For the first time, the U.S. Food and Drug Administration (FDA) has approved a naloxone product — a medication that rapidly reverses the effects of opioid overdose — that can be purchased over-the-counter.
The medication, Narcan, is a nasal spray that was approved as a prescription drug back in 2015, according to the FDA. To change the drug's status, the manufacturer provided data demonstrating that Narcan is safe and effective when used as directed and can be safely used by consumers without supervision. Based on this data, an advisory committee unanimously recommended that the drug be cleared for over-the-counter use, and the FDA has now acted on this recommendation.
All 50 states have "Narcan access laws" on the books that already allow pharmacists to hold a standing prescription for the drug and thus dispense Narcan or a generic equivalent to anyone who requests it — but many pharmacies chose not to do so, according to The New York Times. Many community-based organizations and local health departments do offer the drug at little to no cost, according to the Centers for Disease Control and Prevention (CDC).
The approval of over-the-counter Narcan is expected to greatly improve access to the life-saving drug, which can revive a person experiencing an opioid overdose within two to three minutes.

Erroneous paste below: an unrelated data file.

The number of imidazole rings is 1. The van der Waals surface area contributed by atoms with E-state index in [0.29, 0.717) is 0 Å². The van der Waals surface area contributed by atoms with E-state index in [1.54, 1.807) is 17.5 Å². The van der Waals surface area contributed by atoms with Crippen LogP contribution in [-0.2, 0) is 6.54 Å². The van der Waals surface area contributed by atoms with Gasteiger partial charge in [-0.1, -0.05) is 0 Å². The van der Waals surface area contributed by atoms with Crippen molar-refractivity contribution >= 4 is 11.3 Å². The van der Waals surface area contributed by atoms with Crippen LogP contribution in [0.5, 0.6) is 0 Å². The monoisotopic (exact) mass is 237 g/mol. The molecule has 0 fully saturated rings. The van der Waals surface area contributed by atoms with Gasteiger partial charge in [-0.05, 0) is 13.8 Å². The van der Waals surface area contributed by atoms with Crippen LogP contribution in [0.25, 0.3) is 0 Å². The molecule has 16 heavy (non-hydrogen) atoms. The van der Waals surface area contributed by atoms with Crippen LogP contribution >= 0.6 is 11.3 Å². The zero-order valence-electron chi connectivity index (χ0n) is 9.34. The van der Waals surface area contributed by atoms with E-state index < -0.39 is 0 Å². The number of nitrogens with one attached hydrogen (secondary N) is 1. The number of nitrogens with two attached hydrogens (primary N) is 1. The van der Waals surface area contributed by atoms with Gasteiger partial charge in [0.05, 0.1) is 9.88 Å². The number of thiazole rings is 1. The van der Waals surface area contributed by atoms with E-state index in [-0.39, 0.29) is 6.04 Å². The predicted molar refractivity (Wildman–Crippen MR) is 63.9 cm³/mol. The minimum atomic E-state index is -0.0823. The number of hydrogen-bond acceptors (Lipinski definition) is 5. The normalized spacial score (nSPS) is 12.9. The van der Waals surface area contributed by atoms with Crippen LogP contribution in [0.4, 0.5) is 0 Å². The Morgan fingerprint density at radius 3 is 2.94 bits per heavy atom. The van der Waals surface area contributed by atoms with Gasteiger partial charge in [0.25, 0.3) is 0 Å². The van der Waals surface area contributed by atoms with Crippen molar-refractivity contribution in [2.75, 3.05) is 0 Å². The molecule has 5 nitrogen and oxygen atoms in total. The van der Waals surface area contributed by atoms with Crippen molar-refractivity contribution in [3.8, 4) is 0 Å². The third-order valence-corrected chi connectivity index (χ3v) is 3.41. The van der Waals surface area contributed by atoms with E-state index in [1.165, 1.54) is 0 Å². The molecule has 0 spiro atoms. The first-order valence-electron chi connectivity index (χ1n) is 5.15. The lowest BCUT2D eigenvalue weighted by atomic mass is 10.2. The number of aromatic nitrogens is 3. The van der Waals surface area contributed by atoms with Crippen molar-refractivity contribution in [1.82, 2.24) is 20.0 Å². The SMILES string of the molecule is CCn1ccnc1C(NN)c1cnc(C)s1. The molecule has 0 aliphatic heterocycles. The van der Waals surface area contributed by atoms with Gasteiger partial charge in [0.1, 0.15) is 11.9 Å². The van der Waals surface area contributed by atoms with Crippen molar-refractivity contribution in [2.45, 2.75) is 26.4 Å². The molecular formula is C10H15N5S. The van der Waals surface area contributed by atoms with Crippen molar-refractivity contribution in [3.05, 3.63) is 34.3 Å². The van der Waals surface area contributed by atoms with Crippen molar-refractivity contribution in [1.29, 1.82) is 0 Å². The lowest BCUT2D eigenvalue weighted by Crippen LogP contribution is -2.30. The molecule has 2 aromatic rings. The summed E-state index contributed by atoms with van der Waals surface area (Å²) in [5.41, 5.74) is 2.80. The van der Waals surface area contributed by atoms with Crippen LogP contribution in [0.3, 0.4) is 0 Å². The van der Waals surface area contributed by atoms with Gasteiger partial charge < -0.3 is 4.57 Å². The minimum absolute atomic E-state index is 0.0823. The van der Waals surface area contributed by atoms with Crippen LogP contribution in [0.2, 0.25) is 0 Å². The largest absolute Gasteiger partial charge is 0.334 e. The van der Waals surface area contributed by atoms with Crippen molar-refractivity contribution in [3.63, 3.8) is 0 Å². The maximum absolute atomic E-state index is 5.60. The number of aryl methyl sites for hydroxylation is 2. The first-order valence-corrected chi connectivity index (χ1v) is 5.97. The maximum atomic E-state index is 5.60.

"Today's approval of OTC naloxone nasal spray will help improve access to naloxone, increase the number of locations where it’s available and help reduce opioid overdose deaths throughout the country," Dr. Robert M. Califf, the FDA Commissioner, said in the agency's statement. "We encourage the manufacturer to make accessibility to the product a priority by making it available as soon as possible and at an affordable price."
Sign up for the Live Science daily newsletter now
Get the world’s most fascinating discoveries delivered straight to your inbox.
Nicoletta Lanese is the health channel editor at Live Science and was previously a news editor and staff writer at the site. She holds a graduate certificate in science communication from UC Santa Cruz and degrees in neuroscience and dance from the University of Florida. Her work has appeared in The Scientist, Science News, the Mercury News, Mongabay and Stanford Medicine Magazine, among other outlets. Based in NYC, she also remains heavily involved in dance and performs in local choreographers' work.